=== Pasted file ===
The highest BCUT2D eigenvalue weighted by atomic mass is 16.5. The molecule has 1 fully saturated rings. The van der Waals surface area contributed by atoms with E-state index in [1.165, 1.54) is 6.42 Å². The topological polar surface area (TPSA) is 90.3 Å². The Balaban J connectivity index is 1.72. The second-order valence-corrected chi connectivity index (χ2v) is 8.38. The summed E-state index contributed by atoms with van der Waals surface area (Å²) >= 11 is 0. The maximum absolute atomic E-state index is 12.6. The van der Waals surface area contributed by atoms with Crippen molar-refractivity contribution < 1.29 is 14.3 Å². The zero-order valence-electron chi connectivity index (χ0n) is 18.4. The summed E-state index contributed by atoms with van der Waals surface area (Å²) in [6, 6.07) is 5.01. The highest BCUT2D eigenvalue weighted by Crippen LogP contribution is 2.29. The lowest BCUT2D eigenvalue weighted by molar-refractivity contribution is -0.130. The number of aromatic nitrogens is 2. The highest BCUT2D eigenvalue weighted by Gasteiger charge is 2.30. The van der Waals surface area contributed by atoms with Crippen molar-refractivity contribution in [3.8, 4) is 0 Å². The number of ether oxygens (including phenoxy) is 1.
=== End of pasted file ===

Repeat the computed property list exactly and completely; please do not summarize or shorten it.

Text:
The highest BCUT2D eigenvalue weighted by atomic mass is 16.5. The molecule has 1 fully saturated rings. The van der Waals surface area contributed by atoms with E-state index in [1.165, 1.54) is 6.42 Å². The topological polar surface area (TPSA) is 90.3 Å². The Balaban J connectivity index is 1.72. The second-order valence-corrected chi connectivity index (χ2v) is 8.38. The summed E-state index contributed by atoms with van der Waals surface area (Å²) >= 11 is 0. The maximum absolute atomic E-state index is 12.6. The van der Waals surface area contributed by atoms with Crippen molar-refractivity contribution < 1.29 is 14.3 Å². The zero-order valence-electron chi connectivity index (χ0n) is 18.4. The summed E-state index contributed by atoms with van der Waals surface area (Å²) in [6, 6.07) is 5.01. The highest BCUT2D eigenvalue weighted by Crippen LogP contribution is 2.29. The lowest BCUT2D eigenvalue weighted by molar-refractivity contribution is -0.130. The number of aromatic nitrogens is 2. The highest BCUT2D eigenvalue weighted by Gasteiger charge is 2.30. The van der Waals surface area contributed by atoms with Crippen molar-refractivity contribution in [3.8, 4) is 0 Å². The number of ether oxygens (including phenoxy) is 1.